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Once I was told that in mathematics, after one gets a PhD, it is very hard to change one's field of specialization (within maths). Is this true? What are the reasons? How common are counterexamples?

In your answers please also specify what country are you talking about, if you believe it matters.

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    You need someone who is prepared to invest some of his time and reputation into helping you into that new field. If you have a common goal (i.e. funded project) and/or something to give in return ... – Karl Dec 10 '16 at 8:43
  • It depends on what field you wish to change to. Could you kindly state or list out the field(s) you have in mind? – Ébe Isaac Dec 10 '16 at 11:33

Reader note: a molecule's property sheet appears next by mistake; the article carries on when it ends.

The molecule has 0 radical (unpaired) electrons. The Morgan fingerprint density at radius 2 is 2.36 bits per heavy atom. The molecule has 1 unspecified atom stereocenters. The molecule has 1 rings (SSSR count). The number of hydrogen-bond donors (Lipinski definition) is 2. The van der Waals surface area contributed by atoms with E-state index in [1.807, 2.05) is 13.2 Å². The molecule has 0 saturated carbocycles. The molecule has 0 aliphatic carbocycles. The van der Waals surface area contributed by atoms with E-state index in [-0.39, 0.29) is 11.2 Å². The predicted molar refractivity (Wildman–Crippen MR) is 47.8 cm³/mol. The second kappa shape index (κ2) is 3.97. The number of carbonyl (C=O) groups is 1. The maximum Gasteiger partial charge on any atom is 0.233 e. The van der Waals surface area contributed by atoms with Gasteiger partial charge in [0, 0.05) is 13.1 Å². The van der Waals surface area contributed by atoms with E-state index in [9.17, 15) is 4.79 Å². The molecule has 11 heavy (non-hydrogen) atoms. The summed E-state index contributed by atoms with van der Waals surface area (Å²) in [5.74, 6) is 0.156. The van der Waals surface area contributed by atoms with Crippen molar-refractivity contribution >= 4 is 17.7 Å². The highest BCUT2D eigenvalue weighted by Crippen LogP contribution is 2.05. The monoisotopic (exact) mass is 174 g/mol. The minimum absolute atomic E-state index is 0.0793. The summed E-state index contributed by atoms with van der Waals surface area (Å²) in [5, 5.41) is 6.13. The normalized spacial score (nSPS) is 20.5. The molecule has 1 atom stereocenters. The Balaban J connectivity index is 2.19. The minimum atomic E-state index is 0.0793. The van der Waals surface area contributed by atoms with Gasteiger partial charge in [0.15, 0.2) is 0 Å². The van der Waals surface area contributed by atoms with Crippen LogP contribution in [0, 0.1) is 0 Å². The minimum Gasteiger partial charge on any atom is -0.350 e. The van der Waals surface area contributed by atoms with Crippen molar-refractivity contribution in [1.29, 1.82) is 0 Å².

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    @ÉbeIsaac: I do not want to be too specific. Let me tell you one example from the past which is quite exceptional however. A. Grothendieck started in functional analysis and then switched to abstract algebraic geometry which is very different field. Are there analogous examples today? – user65712 Dec 10 '16 at 11:58
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    Oh. So by changing specialization, you mean changing fields within Math, not across other fields in STEM, right? – Ébe Isaac Dec 10 '16 at 12:02
  • @ÉbeIsaac: yes. – user65712 Dec 10 '16 at 12:19
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I think it's quite misleading to hold up examples of very talented mathematicians or mathematicians from the distant past. The answer depends heavily on the field you want to switch into, hold closely related it is to the field you wrote your dissertation in, and how talented and hard-working you are.